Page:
SECOND TO NICKY
Mahesh Bhupathi and Leander Paes won their doubles match against Chinese Taipei, defeating Yang Tsung-Hua and Yi Chu-Huan 6-4 7-6 (0) 6-7 (2) 6-2. It was the Indian duo’s 23rd consecutive doubles victory in Davis Cup play, extending their record streak. Paes has posted 36 doubles victories, second in Davis Cup history only to Nicola “Nicky” Pietrangeli of Italy, who was on the winning doubles team 42 times.
When twins Bob and Mike Bryan beat Stanislas Wawrinka and Yves Allegro, they became the winningest United States Davis Cup team in history, increasing their record to 15-2. The pair moved past the pairings of John McEnroe and Peter Fleming, who finished with a 14-1 mark, as well as Wilmer Allison and John Van Ryn who posted a 14-2 record by the time they played their last Davis Cup matches in 1936. “We’re just plugging away,” Bob Bryan said. “I truly didn’t know that we were playing for the record at all. It’s great to look at when you retire. When you’re in the heat of the moment, still in the battle, you just want to keep trying to get better and look for ways to improve.”
Women’s tennis returned to New York’s Madison Square Garden after a nine-year absence with what is turning into the usual suspects in a title match: Serena Williams beat her older sister Venus 6-4 6-3 after both won one-set matches against Serbia’s top two players, Jelena Jankovic and Ana Ivanovic. Venus and Serena have won the last three Grand Slam tournament titles between them. The crowd of 12,026 was clearly on hand to see the Williams sisters, and many of the fans filed out after Serena won the first set of the championship. Before the final, former President Bill Clinton, figure skaters Sarah Hughes and Nancy Kerrigan and race car driver Janet Guthrie participated in a tribute to Billie Jean King, who founded the Women’s Tennis Association in 1973. “She has probably done more than any other woman in the world to empower women and educate men,” Clinton said.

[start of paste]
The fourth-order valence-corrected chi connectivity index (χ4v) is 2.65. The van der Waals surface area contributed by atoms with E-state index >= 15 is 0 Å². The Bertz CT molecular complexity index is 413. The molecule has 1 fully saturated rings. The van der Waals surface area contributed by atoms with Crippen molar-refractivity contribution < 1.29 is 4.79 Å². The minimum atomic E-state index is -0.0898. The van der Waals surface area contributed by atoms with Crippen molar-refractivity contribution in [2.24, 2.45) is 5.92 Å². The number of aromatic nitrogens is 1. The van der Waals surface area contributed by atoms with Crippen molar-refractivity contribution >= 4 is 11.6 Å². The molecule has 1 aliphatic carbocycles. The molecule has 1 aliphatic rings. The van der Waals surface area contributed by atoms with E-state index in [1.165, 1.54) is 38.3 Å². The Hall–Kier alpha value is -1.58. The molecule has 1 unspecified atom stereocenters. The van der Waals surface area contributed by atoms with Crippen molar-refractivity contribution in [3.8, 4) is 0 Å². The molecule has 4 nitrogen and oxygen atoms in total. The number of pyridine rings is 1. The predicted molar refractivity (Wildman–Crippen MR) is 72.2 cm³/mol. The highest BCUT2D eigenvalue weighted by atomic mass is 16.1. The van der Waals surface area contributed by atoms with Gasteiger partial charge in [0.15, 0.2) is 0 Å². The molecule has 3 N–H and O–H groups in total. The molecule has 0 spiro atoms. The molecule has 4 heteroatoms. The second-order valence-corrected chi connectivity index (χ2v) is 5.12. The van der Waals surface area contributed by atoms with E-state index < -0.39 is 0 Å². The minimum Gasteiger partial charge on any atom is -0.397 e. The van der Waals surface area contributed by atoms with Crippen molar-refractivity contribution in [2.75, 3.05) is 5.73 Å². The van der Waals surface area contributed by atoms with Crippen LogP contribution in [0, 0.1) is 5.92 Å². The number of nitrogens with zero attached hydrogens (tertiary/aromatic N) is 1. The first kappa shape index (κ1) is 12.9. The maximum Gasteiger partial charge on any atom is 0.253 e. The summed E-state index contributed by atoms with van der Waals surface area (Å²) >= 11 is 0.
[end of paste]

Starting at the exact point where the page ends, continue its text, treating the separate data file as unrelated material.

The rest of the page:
In a measure to battle the effects of the global economic crisis, the ATP is returning around USD $3 million in fees to tournaments around the world. “In these difficult times the ATP has decided to give the tournaments a reduction in tournament fees to help them financially,” a spokesman for the ATP said. The spokesman said the fee reductions would come from ATP resources and would not affect the prize money awarded by the tournaments. A spokesman for the WTA said the women’s tour would not be making similar reductions as it was in a healthy position financially.